• 0 avatar

        Lie2me, Truthfully it would not worry me at all. The last auto accident I was involved in happend in May of 1965. The last accident period was when a woman ran a stop sign in front of my motorcycle in March of 1983. I am a careful driver and I don’t worry aobut any possible accident. I do my best to avoid idiot drivers and that seems to help. But,there are accidents that will kill anyone, no matter what they are driving. I will continue to be careful and enjoy life without irrational fear.

        • 0 avatar

          Charliej, an accident doesn’t have to be caused by you for the airbags to go off. It can come out of nowhere without you seeing it coming.

          Recently in my neck of the woods a teenage girl texting caused a head-on collision in an intersection with another car that was not moving, but waiting to make a left-hand turn.

          All the airbags in both cars went off. Luckily no one was killed in that accident.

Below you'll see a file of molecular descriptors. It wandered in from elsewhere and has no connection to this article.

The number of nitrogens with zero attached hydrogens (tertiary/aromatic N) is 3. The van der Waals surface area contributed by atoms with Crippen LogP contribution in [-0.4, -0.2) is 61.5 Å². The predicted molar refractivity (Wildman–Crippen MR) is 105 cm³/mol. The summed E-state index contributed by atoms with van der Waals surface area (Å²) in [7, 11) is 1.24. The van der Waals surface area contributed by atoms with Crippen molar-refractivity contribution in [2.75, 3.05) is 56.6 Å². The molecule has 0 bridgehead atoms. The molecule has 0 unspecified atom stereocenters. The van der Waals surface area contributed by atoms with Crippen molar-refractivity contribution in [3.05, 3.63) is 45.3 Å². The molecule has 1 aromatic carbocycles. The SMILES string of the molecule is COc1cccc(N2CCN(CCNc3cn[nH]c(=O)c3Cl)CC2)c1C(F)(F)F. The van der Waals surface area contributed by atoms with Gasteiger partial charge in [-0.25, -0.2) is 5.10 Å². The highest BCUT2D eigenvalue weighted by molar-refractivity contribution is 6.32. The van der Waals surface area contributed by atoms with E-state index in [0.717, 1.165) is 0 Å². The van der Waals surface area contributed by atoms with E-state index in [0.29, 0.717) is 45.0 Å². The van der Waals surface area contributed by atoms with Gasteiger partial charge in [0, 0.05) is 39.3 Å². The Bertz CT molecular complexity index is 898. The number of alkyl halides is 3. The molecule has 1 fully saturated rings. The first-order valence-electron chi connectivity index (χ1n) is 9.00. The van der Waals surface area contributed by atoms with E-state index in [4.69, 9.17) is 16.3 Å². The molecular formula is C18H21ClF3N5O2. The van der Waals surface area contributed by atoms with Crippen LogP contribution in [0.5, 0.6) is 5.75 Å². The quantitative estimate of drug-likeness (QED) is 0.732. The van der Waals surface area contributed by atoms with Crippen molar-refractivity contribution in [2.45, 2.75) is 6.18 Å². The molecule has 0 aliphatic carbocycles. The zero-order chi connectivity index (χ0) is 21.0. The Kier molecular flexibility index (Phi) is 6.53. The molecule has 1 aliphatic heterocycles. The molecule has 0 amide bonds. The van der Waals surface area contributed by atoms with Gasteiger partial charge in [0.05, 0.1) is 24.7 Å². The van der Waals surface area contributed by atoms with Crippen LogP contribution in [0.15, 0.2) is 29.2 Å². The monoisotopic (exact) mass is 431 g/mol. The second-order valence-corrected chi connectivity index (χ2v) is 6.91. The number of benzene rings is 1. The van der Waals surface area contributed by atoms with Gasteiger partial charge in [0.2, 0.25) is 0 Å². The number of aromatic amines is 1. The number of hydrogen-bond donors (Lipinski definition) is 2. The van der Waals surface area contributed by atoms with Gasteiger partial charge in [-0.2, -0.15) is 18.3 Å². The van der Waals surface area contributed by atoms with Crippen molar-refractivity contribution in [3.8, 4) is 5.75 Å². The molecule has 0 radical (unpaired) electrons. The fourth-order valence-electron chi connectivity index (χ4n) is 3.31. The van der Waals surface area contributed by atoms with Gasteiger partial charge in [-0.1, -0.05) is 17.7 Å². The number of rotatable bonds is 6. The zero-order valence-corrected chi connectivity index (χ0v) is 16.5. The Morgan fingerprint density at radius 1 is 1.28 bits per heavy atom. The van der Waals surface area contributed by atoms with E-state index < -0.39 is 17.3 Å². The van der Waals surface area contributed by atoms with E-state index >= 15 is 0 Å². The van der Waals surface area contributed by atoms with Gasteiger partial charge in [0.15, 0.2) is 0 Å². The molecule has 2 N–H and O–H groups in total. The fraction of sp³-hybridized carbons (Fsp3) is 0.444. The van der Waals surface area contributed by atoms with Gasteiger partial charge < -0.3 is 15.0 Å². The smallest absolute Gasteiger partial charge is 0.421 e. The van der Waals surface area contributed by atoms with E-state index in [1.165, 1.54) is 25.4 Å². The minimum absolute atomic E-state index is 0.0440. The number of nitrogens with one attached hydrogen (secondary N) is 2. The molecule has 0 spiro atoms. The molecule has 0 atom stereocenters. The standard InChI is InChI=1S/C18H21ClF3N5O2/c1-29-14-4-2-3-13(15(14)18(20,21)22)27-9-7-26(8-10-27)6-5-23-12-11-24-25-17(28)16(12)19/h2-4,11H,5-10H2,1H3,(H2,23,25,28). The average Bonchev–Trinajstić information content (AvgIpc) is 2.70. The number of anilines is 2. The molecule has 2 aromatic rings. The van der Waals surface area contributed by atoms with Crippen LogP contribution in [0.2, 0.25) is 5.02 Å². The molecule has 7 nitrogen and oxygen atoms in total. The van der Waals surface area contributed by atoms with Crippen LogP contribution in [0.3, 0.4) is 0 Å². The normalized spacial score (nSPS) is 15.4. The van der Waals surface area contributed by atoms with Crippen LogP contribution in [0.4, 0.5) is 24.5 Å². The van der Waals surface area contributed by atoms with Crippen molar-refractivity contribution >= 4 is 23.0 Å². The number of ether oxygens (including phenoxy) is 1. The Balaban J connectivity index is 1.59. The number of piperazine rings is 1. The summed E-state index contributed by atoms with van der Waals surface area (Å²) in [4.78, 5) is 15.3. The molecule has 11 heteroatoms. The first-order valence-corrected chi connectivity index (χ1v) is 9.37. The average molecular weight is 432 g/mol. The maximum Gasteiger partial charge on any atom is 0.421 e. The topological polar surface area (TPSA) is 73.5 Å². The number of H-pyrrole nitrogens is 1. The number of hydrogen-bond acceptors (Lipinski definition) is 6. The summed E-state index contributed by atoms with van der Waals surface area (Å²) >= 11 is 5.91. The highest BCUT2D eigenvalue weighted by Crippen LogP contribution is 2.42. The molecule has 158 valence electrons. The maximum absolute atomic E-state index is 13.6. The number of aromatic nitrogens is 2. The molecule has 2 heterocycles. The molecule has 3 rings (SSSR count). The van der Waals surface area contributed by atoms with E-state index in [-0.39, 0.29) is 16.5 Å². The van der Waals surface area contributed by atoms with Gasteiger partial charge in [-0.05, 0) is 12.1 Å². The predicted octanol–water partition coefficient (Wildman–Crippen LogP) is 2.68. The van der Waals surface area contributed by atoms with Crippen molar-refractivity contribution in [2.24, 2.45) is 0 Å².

But it could have turned out much worse if either car had a faulty or exploding airbag.

    • 0 avatar

      Your extrapolation is likely incorrect; the airbags are all deteriorating, some in humid climates have already given way.

      Over the years, the total proportion of cars with these borked inflators will increase nationwide, making the chance for serious injury and death that much higher than it is now.

      So for instance, right now if there’s a 1 in 10 chance that you’ve got an airbag that will kill you, as the population of cars with bags that have deteriorated increases (and it will, at some unknown rate), that will go up to 1 in 7, 1 in 5, etc…

      And in terms of the economics of replacement, consider what having one of these bad bags will do to resale value. Sorry, I’d rather have Honda take it on the chin than me when the time comes to trade.

  • avatar
    Dr. Kenneth Noisewater